The market research firm CB Insights recently did a post-mortem on 135 failed startups. As part of that effort, they asked the people involved in each startup why they thought it had failed.
The study surfaced twenty reasons, with most startups citing multiple reasons. The reasons cited, however, fall into seven categories, each consisting of a specific emotional or intellectual limitation:
1. Arrogance (85%)
Successful entrepreneurs are always overconfident and that’s a good thing. Without overconfidence, nobody would ever buck the odds to start their own business.
Overconfidence turns into arrogance, though, when you’re so sure of the wonderfulness of your ideas that you don’t bother to take the pulse of the market. Arrogance causes startups to fail through:
- No Market Need: 47%
- Product Mis-Timed: 13%
- Need or Lack of Business Model: 17%
- Not Using Network/Advisors: 8%
Fix: Temper your overconfidence with the humility to accept criticism without becoming defensive.
Related Post: The new startup mantra: “learn, try, fail, and repeat”
2. Shortsightedness (55%)
Startups can’t afford “paralysis by analysis” and it’s simple good sense to realize that can’t anticipate everything in an undertaking that inherently involves the unknown.
That being said, there’s truth in the corny old quote “failing to plan is planning to fail.” Shortsightedness causes startups to fail through:
- Running Out of Cash: 29%
- Pricing/Cost Issues: 18%
- No Financing/Investor Interest: 8%
Fix: Maintain some reserves so that you don’t crash and burn the first time you hit a speed bump.
3. Hubris (47%)
All too many entrepreneurs believe that “if you build a better mousetrap the world will beat a path to your door.” That’s classic engineering hubris that results in treating sales and marketing as if they were of secondary importance.
Sadly, though, the history of business is full of excellent products have failed due to weak marketing or poorly-planned sales efforts. Hubris causes startups to fail through:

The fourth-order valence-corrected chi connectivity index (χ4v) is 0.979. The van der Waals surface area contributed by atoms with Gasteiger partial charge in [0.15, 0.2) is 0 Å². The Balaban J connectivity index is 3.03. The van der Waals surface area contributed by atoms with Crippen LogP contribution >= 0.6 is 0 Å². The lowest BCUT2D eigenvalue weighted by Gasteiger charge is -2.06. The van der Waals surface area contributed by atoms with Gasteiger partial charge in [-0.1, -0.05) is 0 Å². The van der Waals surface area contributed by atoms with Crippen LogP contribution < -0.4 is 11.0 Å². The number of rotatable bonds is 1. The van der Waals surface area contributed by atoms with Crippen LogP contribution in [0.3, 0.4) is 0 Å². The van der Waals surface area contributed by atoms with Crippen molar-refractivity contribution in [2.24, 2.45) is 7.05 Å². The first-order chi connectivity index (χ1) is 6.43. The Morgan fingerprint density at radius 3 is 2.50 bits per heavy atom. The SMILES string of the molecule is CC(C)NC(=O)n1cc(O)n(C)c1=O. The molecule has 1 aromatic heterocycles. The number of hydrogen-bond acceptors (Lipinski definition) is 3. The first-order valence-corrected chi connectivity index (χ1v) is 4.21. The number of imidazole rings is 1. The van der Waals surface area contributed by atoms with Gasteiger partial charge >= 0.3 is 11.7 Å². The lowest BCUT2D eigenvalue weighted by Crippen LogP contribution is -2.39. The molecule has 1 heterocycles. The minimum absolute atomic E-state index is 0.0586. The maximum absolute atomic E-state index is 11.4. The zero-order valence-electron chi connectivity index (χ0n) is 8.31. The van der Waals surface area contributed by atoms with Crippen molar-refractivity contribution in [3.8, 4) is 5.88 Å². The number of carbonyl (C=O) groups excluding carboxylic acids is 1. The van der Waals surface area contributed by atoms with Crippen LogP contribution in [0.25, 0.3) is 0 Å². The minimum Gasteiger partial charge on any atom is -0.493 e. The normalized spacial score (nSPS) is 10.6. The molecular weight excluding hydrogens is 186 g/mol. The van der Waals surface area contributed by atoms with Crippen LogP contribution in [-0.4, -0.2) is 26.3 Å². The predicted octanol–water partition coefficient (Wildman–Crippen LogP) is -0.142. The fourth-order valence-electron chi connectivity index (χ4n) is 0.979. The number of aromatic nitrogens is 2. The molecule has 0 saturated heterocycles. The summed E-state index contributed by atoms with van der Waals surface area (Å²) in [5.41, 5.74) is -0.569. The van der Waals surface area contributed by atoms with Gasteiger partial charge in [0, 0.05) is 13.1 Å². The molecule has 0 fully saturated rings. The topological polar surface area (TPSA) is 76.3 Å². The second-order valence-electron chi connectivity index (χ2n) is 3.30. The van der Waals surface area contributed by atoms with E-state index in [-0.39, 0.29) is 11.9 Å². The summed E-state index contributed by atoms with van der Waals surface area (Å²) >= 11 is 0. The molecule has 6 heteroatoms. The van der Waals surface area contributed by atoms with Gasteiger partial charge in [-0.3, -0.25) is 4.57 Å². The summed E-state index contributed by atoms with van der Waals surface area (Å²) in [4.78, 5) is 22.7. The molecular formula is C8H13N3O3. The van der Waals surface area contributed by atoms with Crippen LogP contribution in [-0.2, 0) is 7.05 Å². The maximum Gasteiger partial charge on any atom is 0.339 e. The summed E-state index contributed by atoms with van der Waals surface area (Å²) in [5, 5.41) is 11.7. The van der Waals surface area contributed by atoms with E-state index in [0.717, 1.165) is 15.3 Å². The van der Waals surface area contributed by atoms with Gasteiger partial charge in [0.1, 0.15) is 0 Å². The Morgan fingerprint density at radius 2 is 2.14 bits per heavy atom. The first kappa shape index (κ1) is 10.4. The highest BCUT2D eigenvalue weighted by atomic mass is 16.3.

- Getting Outcompeted: 19%
- Poor Marketing: 14%
- Ignoring Customers: 14%
Fix: Pay as much attention to hiring marketers and salespeople as you do to hiring your engineers.
Related Post: 6 ways to bounce back after experiencing a failure
4. Egotism (36%)
Startups require talented, experienced and energized employees who have specialized knowledge.
However, building a business is always a team effort and all it takes is one prima-donna for a team to fall flat on its collective face. Egotism causes startups to fail through:
- Not the Right Team: 23%
- Disharmony on Team/Investors: 13%
Fix: Read the newly-published book Team Genius, which contains team-building rules based upon actual scientific research.
5. Sloppiness (34%)
When big companies do a slipshod job, they can float on their brand reputation or throw money at the problem.
Entrepreneurs must be meticulous and make certain that nothing falls through the cracks. Remember: “genius is an infinite capacity for taking pains.” Sloppiness causes startups to fail through:
- Poor Product: 17%
- Bad Location: 9%
- Legal Challenges: 8%
Fix: If you tend to be a “big picture” person, partner with somebody who’s detail-oriented.
Related Post: Failure – an inevitable part of success
6. Imbalance (30%)
Thousands of articles and books have been published about the lack of work/life balance creates stress and leads to bad decisions. And yet many startups try to operate in round-the-clock crunch mode. Imbalance causes startups to fail through:
- Loss of Focus: 13%
- Lack of Passion: 9%
- Burning Out: 8%
Fix: Exercise or meditate every day, turn your phone off when you go to bed, eat right, etc. You know the drill; now just go ahead and do it.
7. Inflexibility (17%)
The most important advantage that a startup has over an established firm is freedom to be nimble.
However, there’s a natural human tendency to continue to pursue a course of action after it’s been proven unworkable. Inflexibility causes startups to fail through:
- Pivot gone bad: 10%
- Failure to Pivot: 7%
Fix: Plan from the start that you’ll need, at some point, to radically change direction. Welcome rather than resist the inevitable change when it comes.
Related Post: 7 Things I learned from my first startup failure
Image credit: Emptyengine